A surety bond is a promise by a surety or guarantor to pay the county a certain amount if the accused fails to appear in court as ordered. With surety bonds, the fee that was paid to the bail bondsman is non-refundable; you aren't getting it back. Also, bail bondsmen require that the accused check-in on a regular basis, usually once a week, until the court case is over.

Sex Offender Registration for Indecency with a Child Charges

Even if someone accused of indecency with a child receives deferred adjudication, or probation from a jury after conviction, the person must still register as a sex offender. The length of time that sex offender registration is required depends upon which part of the indecency with a child statute was violated.

Indecency with a Child Prosecutions in Collin County and Dallas-Ft. Worth

Indecency with a child accusations are vigorously investigated and prosecuted in McKinney, Plano, Dallas, Allen, Denton, Frisco, Sherman, Ft. Worth, and Rockwall. This blog post will provide an overview of indecency with a child charges and how they are investigated and prosecuted in Collin County and neighboring counties.

Texas Penal Code Section 21.11 describes the offense of indecency with a child. Indecency with a child can be committed in one of two ways.

The first way indecency with a child can be committed is defined in Texas Penal Code Section 21.11(a)(1). This section of the law applies to indecency with a child by contact.

Indecency with a child by contact occurs when a person engages in sexual contact with a child or causes the child to engage in sexual contact. A child is defined as a person younger than 17 years of age.

What is sexual contact? Texas Penal Code Section 21.11(c) defines sexual contact as follows: "if committed with the intent to arouse or gratify the sexual desire of any person:

Pleading Guilty to DWI Should be Your Last Resort

Unlike most criminal offenses in Texas, it is impossible to get deferred adjudication probation (or non-conviction probation) for DWI and DWI related offenses, like DWI 2nd, DWI 3rd, intoxication assault, and intoxication manslaughter. That means one of three things is guaranteed to happen to a person arrested for DWI:

  • 1. She will be found "not guilty" by a judge or a jury after a trial.
  • 2. She will be found "guilty" by a judge or a jury after a trial. "Guilty" verdicts also occur in DWI cases anytime the accused pleads guilty, usually as the result of a plea bargain agreement between the defense and prosecution. Because deferred adjudication isn't an option in DWI cases, if the accused pleads guilty, the court must find her guilty.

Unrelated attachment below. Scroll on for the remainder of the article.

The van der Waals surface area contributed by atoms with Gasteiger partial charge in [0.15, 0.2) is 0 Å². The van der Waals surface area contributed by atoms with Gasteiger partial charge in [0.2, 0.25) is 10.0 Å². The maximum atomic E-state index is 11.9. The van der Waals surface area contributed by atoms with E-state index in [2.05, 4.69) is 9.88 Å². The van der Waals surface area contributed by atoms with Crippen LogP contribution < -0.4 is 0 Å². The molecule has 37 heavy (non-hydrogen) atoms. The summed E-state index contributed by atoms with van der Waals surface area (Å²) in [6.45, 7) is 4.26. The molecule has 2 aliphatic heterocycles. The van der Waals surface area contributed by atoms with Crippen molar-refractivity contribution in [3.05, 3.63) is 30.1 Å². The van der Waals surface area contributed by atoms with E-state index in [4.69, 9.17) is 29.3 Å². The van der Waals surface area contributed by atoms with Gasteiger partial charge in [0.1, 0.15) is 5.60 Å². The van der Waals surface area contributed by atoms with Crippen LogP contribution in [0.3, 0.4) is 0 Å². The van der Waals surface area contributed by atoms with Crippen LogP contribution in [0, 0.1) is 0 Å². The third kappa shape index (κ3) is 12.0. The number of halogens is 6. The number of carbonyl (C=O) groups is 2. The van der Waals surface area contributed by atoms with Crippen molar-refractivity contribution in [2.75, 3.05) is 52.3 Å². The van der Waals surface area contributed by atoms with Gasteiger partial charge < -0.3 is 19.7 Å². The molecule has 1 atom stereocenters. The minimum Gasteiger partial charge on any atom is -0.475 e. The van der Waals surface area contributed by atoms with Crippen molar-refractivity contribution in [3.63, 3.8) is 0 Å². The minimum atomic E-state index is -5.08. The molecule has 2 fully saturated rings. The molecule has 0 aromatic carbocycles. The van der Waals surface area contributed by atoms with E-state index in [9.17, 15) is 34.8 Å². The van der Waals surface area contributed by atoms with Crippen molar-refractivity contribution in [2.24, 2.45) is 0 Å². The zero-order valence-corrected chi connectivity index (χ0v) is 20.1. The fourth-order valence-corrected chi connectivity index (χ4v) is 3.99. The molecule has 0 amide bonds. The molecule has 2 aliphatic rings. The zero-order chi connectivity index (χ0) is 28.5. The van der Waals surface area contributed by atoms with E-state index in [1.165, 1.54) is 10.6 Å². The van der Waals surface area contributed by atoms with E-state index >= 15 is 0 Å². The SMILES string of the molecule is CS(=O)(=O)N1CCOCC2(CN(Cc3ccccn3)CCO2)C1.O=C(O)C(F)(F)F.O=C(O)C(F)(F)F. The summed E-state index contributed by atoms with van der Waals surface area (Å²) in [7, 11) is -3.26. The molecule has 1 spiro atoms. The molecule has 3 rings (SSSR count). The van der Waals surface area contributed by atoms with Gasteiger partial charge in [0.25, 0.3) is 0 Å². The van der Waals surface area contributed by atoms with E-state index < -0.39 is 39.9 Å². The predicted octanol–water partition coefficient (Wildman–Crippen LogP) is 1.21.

• 3. The DWI charge is dropped by the arresting police agency, or refused for prosecution or dismissed by the district attorney's office. These rarely happen. DA's Offices in Collin, Denton, Dallas, Tarrant, Sherman, and Rockwall rarely dismiss DWI cases, and if they do it is usually because the arresting officer has been fired or because the defense won a motion to suppress evidence the state needs to prosecute the case.

First offense DWI is a class "B" misdemeanor, which is punishable by not less than 72 hours and up to 180 days in the county jail and an optional fine of up to $2,000. A first time DWI can also be a class "A" misdemeanor if the blood or breath alcohol concentration was greater than 0.15. Class "A" misdemeanors are punishable by up to one year in the county jail and an optional fine of up to $4,000.

The charge of DWI 2nd Offense is a class "A" misdemeanor. Unlike with first time DWI charges, a conviction for DWI 2nd carries a mandatory jail sentence of 3 days as a condition of probation. That's right. In addition to probation, a person convicted of DWI 2nd must also serve a minimum of 3 days and up to 30 days in jail as a requirement of probation.

What is probation like for DWI cases in Collin County and the Dallas-Ft. Worth area? Probation for DWI and DWI 2nd convictions can be for up to two years, and may be extended by the court for one additional year. Below is an overview of DWI and DWI 2nd probation.

Non-Disclosure of Criminal Records for DWI Offenses